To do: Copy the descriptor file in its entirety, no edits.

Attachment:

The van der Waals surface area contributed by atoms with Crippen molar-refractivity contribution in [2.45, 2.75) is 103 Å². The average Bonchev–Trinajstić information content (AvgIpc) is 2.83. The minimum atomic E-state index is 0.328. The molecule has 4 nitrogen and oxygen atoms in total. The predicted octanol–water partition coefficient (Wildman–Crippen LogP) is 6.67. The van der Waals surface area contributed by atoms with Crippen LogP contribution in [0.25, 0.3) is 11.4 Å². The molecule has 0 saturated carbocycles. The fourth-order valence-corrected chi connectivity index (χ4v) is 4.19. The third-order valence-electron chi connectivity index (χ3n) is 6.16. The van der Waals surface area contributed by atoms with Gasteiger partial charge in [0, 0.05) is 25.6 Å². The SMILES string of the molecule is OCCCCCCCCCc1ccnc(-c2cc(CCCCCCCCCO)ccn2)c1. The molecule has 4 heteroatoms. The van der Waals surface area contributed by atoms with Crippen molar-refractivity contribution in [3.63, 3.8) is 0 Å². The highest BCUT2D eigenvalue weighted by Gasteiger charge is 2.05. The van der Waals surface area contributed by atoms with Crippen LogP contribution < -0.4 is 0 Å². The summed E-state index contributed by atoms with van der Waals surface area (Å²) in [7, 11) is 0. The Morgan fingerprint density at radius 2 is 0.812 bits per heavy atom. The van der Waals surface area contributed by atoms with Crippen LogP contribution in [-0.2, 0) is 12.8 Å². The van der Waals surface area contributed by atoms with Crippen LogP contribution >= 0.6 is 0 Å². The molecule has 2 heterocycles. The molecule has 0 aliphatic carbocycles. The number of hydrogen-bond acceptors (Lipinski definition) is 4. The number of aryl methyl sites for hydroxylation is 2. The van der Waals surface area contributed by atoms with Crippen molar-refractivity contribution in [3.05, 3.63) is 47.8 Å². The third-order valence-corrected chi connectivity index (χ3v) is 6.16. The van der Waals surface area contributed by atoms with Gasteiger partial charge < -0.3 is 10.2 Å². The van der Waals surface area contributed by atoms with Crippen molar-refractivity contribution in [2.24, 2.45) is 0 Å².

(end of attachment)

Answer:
The van der Waals surface area contributed by atoms with Crippen molar-refractivity contribution in [2.45, 2.75) is 103 Å². The average Bonchev–Trinajstić information content (AvgIpc) is 2.83. The minimum atomic E-state index is 0.328. The molecule has 4 nitrogen and oxygen atoms in total. The predicted octanol–water partition coefficient (Wildman–Crippen LogP) is 6.67. The van der Waals surface area contributed by atoms with Crippen LogP contribution in [0.25, 0.3) is 11.4 Å². The molecule has 0 saturated carbocycles. The fourth-order valence-corrected chi connectivity index (χ4v) is 4.19. The third-order valence-electron chi connectivity index (χ3n) is 6.16. The van der Waals surface area contributed by atoms with Gasteiger partial charge in [0, 0.05) is 25.6 Å². The SMILES string of the molecule is OCCCCCCCCCc1ccnc(-c2cc(CCCCCCCCCO)ccn2)c1. The molecule has 4 heteroatoms. The van der Waals surface area contributed by atoms with Crippen molar-refractivity contribution in [3.63, 3.8) is 0 Å². The highest BCUT2D eigenvalue weighted by Gasteiger charge is 2.05. The van der Waals surface area contributed by atoms with Crippen LogP contribution < -0.4 is 0 Å². The summed E-state index contributed by atoms with van der Waals surface area (Å²) in [7, 11) is 0. The Morgan fingerprint density at radius 2 is 0.812 bits per heavy atom. The van der Waals surface area contributed by atoms with Crippen LogP contribution in [-0.2, 0) is 12.8 Å². The van der Waals surface area contributed by atoms with Crippen LogP contribution >= 0.6 is 0 Å². The molecule has 2 heterocycles. The molecule has 0 aliphatic carbocycles. The number of hydrogen-bond acceptors (Lipinski definition) is 4. The number of aryl methyl sites for hydroxylation is 2. The van der Waals surface area contributed by atoms with Crippen molar-refractivity contribution in [3.05, 3.63) is 47.8 Å². The third-order valence-corrected chi connectivity index (χ3v) is 6.16. The van der Waals surface area contributed by atoms with Gasteiger partial charge < -0.3 is 10.2 Å². The van der Waals surface area contributed by atoms with Crippen molar-refractivity contribution in [2.24, 2.45) is 0 Å².